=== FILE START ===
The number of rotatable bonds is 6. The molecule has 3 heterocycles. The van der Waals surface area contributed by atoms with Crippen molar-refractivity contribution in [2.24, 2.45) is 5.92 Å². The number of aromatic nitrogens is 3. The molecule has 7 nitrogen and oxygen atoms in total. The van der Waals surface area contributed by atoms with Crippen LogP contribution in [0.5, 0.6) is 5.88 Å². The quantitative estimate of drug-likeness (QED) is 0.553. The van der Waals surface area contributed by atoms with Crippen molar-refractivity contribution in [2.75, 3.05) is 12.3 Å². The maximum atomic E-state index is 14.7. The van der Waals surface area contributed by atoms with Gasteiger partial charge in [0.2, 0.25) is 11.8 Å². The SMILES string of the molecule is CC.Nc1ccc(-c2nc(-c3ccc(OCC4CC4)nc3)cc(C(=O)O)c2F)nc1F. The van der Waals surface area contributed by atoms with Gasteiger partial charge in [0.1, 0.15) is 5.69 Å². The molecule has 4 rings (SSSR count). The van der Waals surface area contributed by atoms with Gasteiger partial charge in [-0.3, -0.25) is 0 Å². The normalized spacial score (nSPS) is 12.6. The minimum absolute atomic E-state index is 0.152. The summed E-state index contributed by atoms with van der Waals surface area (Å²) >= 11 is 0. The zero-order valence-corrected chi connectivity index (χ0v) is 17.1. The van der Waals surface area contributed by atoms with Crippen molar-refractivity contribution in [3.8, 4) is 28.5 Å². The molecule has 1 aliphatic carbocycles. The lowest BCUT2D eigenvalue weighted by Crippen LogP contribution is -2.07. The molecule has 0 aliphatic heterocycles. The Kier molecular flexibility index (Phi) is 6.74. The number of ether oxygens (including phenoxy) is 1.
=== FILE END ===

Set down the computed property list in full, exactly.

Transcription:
The number of rotatable bonds is 6. The molecule has 3 heterocycles. The van der Waals surface area contributed by atoms with Crippen molar-refractivity contribution in [2.24, 2.45) is 5.92 Å². The number of aromatic nitrogens is 3. The molecule has 7 nitrogen and oxygen atoms in total. The van der Waals surface area contributed by atoms with Crippen LogP contribution in [0.5, 0.6) is 5.88 Å². The quantitative estimate of drug-likeness (QED) is 0.553. The van der Waals surface area contributed by atoms with Crippen molar-refractivity contribution in [2.75, 3.05) is 12.3 Å². The maximum atomic E-state index is 14.7. The van der Waals surface area contributed by atoms with Gasteiger partial charge in [0.2, 0.25) is 11.8 Å². The SMILES string of the molecule is CC.Nc1ccc(-c2nc(-c3ccc(OCC4CC4)nc3)cc(C(=O)O)c2F)nc1F. The van der Waals surface area contributed by atoms with Gasteiger partial charge in [0.1, 0.15) is 5.69 Å². The molecule has 4 rings (SSSR count). The van der Waals surface area contributed by atoms with Gasteiger partial charge in [-0.3, -0.25) is 0 Å². The normalized spacial score (nSPS) is 12.6. The minimum absolute atomic E-state index is 0.152. The summed E-state index contributed by atoms with van der Waals surface area (Å²) >= 11 is 0. The zero-order valence-corrected chi connectivity index (χ0v) is 17.1. The van der Waals surface area contributed by atoms with Crippen molar-refractivity contribution in [3.8, 4) is 28.5 Å². The molecule has 1 aliphatic carbocycles. The lowest BCUT2D eigenvalue weighted by Crippen LogP contribution is -2.07. The molecule has 0 aliphatic heterocycles. The Kier molecular flexibility index (Phi) is 6.74. The number of ether oxygens (including phenoxy) is 1.